Quisling soon became very unpopular in Norway. He had been making anti-Jewish statements since the 1930s when he condemned both liberalism and Marxism as Jewish creations. In Frankfurt on March 26, 1941, Quisling said in a lecture that Norway had for centuries been increasingly undermined by Jewish influence and subversion. Quisling said that a total of 10,000 Jews and half-Jews were corrupting Norwegian blood like “destructive bacilli”, and he advocated common European legislation against the Jews.
Quisling was unpopular among Norwegians for more than his anti-Jewish statements. The press and public opinion in Norway ruthlessly denounced Quisling and his movement as treacherous, and kept attacking him for unwarranted collaboration with the enemy. Before long Quisling’s name replaced the name of Kuusinen as the synonym for a traitor. His name became a byword for traitor in nearly all languages. At the end of the war Quisling was reading reports from the international press about “Japan’s Quisling” and “Russia’s Quisling”.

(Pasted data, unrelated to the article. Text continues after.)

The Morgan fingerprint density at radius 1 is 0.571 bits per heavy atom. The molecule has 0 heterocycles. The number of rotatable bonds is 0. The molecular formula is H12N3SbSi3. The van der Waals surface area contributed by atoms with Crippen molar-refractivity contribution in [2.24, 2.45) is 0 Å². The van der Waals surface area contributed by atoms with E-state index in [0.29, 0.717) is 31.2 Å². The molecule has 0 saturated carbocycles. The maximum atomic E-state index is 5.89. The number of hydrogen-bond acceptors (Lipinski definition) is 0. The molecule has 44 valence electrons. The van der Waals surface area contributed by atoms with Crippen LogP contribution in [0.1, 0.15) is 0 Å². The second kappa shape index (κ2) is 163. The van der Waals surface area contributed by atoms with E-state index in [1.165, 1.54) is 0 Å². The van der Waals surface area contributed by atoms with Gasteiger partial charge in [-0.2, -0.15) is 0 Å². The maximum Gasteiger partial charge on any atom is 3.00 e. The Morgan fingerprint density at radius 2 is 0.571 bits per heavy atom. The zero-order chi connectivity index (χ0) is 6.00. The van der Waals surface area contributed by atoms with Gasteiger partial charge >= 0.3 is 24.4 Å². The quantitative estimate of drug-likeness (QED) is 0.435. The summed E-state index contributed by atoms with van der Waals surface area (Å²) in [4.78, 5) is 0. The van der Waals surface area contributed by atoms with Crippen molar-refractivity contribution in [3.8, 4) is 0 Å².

Quisling was tried in Norway after the war before a judicial tribunal of nine members, which included four professional judges and five civilians. Erik Solem, a highly respected judge, served as president of the court responsible for conducting the proceedings. Quisling’s defense attorney raised an objection to Solem’s presiding as judge since Solem had expressed strong opposition to Quisling’s policies during the war. The appellate panel of Norway’s Supreme Court refused to sustain the defense’s challenge, stating that if this objection was applied broadly, there would hardly be anyone in Norway qualified to sit in judgement at the trial.
No one had been executed in Norway since 1876, 11 years prior to Quisling’s birth. The death penalty had been removed from the civilian criminal code in 1902 because of the public’s opposition to it. However, the death penalty still remained on the books as part of the military penal code.
Quisling was found guilty by the Norwegian court. To justify the death penalty, the judgement bluntly stated that all of Quisling’s actions from the summer of 1939 onwards were guided by a plan to cooperate with Nazi Germany—a plan consisting of occupation, coup and collaboration. Quisling was executed by a firing squad early in the morning on October 24, 1945.